Saturday, 20 February 2016

Greenway

It sometimes takes a bit of effort to persuade the Scone Sidekick to join me on my scone missions. And then on other occasions, I only need four words - in the case of Greenway "it's Agatha Christie's house" - and he's got his coat on. 


Greenway House

And although I forced him to get up at 5.30am on a Saturday and travel for several hours to get there, he wasn't disappointed by Greenway. We loved it. Here are my five highlights:

1. The location
Greenway is situated near Dartmouth, on a promontory above the River Dart. The views are stunning - this is what Agatha Christie used to be able to see from her bedroom window:



Greenway view of River Dart

I assume it looks a bit nicer on a sunny day but you get the idea.

2. The history
Greenway actually had a long and fascinating history before Agatha came along:
  • There has been a house on the site for over 400 years
  • A Tudor mansion was built for Otto Gilbert, part of a Devon sea-faring family
  • In 1588, a Spanish flagship that had been part of the Armada was captured - 160 Spanish prisoners were put in Gilbert's care and he had them building walls and pathways at Greenway
  • In 1700 the Gilberts relocated to nearby Compton Castle
  • Greenway then passed through various families
  • A man called Roope Harris Roope started work on the Greenway House we see today, after he inherited in 1771
  • Roope went bankrupt and the estate passed to the Eltons, the Carlyons, the Harveys, the Bolithos and Williamses
  • In 1938, Agatha Christie (or Mallowan, as she was known - her married name) bought the place with her husband, Max
  • The house was requisitioned during WWII

2. The Agatha Christie connection
Greenway was given to the National Trust in 2000 by Agatha's daughter and grandson. They stipulated that they didn't want it to become an Agatha Christie theme park and the Trust has stuck to their wishes. It's not a museum or a shrine - it's her house.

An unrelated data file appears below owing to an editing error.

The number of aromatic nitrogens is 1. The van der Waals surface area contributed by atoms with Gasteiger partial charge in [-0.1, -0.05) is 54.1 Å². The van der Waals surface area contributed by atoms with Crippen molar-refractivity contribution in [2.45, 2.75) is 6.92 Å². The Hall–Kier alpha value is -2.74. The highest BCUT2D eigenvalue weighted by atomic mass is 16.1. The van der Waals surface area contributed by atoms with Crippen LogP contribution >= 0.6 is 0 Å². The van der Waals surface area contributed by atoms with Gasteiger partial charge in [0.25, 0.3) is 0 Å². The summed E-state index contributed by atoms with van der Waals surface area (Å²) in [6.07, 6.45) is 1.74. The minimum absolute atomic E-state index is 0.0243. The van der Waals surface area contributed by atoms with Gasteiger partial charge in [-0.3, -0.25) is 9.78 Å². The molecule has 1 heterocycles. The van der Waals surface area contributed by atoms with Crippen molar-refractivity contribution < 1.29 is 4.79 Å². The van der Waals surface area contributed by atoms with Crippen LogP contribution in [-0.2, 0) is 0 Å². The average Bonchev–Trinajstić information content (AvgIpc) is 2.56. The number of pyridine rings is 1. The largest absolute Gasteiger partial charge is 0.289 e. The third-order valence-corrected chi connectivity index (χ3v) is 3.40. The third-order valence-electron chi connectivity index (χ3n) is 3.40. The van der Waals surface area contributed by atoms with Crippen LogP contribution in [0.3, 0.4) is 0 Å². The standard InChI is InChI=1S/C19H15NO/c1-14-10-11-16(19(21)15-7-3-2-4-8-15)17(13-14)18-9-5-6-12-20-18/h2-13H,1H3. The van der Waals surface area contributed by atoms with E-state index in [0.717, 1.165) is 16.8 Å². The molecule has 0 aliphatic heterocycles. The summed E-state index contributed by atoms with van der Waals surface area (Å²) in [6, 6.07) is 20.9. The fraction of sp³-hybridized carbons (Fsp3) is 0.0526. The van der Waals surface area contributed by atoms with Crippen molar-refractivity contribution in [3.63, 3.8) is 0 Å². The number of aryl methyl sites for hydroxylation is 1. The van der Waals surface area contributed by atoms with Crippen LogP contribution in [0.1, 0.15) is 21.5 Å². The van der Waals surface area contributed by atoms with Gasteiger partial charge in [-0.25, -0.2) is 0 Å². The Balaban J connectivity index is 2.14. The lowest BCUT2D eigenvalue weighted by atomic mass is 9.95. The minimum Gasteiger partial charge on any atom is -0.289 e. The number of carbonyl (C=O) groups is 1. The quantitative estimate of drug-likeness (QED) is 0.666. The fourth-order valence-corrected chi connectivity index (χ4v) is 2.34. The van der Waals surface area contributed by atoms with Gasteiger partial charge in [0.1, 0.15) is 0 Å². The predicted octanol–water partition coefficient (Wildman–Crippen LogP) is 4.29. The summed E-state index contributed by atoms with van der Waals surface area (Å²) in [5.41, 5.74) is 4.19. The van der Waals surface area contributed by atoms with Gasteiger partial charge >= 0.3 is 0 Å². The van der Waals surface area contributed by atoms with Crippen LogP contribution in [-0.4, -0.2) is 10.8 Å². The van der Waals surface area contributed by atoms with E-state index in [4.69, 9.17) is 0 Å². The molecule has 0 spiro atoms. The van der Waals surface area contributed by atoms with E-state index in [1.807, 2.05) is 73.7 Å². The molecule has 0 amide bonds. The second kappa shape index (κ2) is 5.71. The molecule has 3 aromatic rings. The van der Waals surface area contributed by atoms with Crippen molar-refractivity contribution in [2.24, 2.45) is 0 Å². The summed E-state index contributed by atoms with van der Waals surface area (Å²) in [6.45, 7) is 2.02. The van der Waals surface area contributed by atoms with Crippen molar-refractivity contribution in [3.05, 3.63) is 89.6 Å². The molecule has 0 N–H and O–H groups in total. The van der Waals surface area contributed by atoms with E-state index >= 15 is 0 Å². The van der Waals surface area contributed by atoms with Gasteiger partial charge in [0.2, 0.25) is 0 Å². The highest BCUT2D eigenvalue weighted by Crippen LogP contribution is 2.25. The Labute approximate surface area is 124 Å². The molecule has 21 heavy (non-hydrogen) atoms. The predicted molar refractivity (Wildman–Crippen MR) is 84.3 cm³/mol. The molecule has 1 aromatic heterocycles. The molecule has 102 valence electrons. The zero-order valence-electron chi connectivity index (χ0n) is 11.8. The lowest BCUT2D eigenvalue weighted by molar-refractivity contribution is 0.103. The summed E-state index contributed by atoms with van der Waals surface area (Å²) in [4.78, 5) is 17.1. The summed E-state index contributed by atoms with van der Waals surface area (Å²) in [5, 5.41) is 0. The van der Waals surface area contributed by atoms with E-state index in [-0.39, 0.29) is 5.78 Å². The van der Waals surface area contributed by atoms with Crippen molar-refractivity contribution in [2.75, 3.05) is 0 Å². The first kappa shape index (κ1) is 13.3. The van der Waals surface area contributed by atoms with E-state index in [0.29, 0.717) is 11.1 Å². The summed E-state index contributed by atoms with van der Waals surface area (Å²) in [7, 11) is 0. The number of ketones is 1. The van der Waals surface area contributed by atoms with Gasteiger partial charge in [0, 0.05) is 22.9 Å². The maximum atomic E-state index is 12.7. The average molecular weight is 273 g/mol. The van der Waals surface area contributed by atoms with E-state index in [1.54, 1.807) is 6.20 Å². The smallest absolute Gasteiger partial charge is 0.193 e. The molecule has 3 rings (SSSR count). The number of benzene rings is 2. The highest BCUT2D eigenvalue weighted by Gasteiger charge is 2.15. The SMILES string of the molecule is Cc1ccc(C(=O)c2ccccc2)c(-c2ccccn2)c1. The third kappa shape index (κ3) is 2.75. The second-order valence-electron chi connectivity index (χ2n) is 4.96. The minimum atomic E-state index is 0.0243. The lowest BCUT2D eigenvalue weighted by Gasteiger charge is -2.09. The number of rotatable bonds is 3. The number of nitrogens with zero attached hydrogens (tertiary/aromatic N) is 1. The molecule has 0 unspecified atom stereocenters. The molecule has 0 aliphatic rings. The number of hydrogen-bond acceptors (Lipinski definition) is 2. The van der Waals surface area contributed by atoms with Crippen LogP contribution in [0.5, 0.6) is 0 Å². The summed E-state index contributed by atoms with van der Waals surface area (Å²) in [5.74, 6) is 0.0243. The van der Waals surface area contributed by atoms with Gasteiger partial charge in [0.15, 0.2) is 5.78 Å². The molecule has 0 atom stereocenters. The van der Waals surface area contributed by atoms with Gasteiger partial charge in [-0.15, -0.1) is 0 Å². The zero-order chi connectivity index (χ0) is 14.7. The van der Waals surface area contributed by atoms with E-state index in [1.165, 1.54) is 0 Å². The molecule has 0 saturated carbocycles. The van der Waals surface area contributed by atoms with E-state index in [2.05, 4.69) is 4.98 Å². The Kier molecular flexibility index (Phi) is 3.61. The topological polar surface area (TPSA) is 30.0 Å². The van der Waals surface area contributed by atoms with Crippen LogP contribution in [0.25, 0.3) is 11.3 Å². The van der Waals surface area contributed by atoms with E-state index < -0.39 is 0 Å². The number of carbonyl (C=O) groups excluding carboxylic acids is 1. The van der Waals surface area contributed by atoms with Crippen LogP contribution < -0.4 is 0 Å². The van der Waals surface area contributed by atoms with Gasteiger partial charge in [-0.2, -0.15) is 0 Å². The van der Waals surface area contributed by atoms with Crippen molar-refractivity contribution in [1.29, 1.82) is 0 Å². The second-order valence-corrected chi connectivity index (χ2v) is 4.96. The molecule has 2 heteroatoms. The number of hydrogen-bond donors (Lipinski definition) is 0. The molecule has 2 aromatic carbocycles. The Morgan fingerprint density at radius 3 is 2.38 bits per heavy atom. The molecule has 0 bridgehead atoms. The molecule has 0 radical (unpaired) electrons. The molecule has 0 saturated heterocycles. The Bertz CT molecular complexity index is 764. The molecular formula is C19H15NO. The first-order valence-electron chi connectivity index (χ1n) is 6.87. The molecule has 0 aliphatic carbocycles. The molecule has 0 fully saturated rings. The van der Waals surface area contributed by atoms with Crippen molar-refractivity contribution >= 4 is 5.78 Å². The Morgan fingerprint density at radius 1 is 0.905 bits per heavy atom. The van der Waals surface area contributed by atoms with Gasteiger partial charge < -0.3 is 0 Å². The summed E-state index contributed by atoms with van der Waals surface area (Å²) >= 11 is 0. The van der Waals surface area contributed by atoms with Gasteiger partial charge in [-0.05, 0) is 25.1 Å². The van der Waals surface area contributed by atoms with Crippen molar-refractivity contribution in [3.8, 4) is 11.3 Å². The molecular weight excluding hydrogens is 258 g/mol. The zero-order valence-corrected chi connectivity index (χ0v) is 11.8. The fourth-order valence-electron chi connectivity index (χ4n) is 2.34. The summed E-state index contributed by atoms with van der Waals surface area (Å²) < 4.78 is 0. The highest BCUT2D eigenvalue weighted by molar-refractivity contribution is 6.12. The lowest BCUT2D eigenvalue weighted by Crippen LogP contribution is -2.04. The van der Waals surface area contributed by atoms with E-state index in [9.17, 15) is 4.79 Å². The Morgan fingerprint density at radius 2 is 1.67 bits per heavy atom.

It was actually her summer home - her main house was in Oxfordshire - but it doesn't feel like a summer home. I was expecting something small and ramshackle, but it's quite large and sturdy.

I did feel like a bit of a snoop looking inside her wardrobe, I have to say. However, I'm sure Miss Marple would have had a shufti if she'd had the chance so I'm not going to lose any sleep over it:


Greenway wardrobe Agatha Christie

Greenway features in two of Agatha's books; Dead Man's Folly and Five Little Pigs. The final episode of Poirot was also filmed at Greenway - one of the only areas of the house dedicated to her work features a script signed by David Suchet:


Books at Greenway

4. The gardens
I'm going to be completely honest with you: I saw very little of the gardens today. And I could give you many credible excuses: it's February, so there was very little to see. The boathouse was shut. However, it was only when I got home and saw that a full ten pages of the guidebook are dedicated to the gardens that I realised I probably should have made more effort. I'll go back. 

5. The lovely people
It's 187 miles from my house to Greenway and we were practically on its doorstep when I realised that you have to book your parking space in advance. I tried not to show my panic to the Scone Sidekick while I hastily looked for a number I could ring.